DNS, which stands for domain name system, controls your domain name’s website and email settings. When visitors go to your domain name, its DNS settings control which company’s server it reaches out to.
DNS records are basically mapping files that tell the DNS server which IP address each domain is associated with, and how to handle requests sent to each domain. When someone visits a web site, a request is sent to the DNS server and then forwarded to the web server provided by a web hosting company, which contain the data contained on the site.
DNS Record Syntax
Various strings of letters are used as commands that dictate the actions of the DNS server, and these strings of commands are called DNS syntax. Some DNS records syntax that are commonly used in nearly all DNS record configurations are A, AAAA, CNAME, MX, PTR, NS, SOA, SRV, TXT, and NAPTR. The following list details the meaning and usage of each of these syntax.
- A and AAAA Record: An “A” record, which stands for “address” is the most basic type of syntax used in DNS records, indicating the actual IP address of the domain. The “AAAA” record is an IPV6 address record that maps a hostname to a 128-bit Ipv6 address. Regular DNS addresses are mapped for 32-bit IPv4 addresses.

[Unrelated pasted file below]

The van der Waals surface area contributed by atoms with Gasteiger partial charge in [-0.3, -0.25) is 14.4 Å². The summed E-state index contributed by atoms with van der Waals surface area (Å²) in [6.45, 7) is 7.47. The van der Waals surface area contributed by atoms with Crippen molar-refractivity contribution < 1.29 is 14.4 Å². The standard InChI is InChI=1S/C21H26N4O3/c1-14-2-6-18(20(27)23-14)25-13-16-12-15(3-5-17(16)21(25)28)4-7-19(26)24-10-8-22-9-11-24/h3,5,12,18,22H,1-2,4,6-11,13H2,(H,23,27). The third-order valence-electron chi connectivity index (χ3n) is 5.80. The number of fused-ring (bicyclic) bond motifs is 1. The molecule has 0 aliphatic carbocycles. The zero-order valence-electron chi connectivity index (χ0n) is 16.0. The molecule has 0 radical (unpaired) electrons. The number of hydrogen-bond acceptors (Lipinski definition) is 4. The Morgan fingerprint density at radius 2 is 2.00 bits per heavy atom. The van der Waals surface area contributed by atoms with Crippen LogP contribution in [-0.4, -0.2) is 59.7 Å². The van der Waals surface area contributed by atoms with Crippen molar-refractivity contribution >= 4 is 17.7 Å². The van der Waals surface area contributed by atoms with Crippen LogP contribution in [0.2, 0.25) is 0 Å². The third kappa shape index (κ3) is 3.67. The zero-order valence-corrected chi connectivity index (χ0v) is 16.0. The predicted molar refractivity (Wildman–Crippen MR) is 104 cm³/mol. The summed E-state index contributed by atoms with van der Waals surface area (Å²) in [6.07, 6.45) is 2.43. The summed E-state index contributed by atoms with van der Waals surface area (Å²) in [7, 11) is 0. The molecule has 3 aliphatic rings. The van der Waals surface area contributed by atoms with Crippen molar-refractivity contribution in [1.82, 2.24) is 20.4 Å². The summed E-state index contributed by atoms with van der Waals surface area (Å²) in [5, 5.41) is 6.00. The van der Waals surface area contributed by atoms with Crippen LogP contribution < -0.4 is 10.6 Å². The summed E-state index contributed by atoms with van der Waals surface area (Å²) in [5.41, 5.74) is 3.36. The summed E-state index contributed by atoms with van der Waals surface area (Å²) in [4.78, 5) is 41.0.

- CNAME Record: The “CNAME” record stands for “canonical name” and serves to make one domain an alias of another domain. CNAME is often used to associate new subdomains with an existing domain’s DNS records.
- MX Record: The “MX” record stands for “mail exchange” and is basically a list of mail exchange servers that are to be used for the domain.
- PTR Record: The “PTR” record stands for “pointer record” and maps an Ipv4 address to the CNAME on the host.
- NS Record: The “NS” record stands for “name server” and indicates which Name Server is authoritative for the domain.
- SOA Record: An “SOA” record stands for “State of Authority” and is easily one of the most essential DSN records because it stores important information like when the domain was last updated and much more.
- SRV Record: An “SRV” record stands for “service” and is used to define a TCP service on which the domain operates.
- TXT Record: A “TXT” record lets the administrator insert any text they’d like into the DNS record, and it is often used for denoting facts about the domain.
Managing your own DNS can be a tricky endeavor, especially if you haven’t ever considered what this means or ever even seen a DNS record. And we are here to help, if you need more information or need help setting up your DNS, please submit a support ticket and we would be more than happy to help.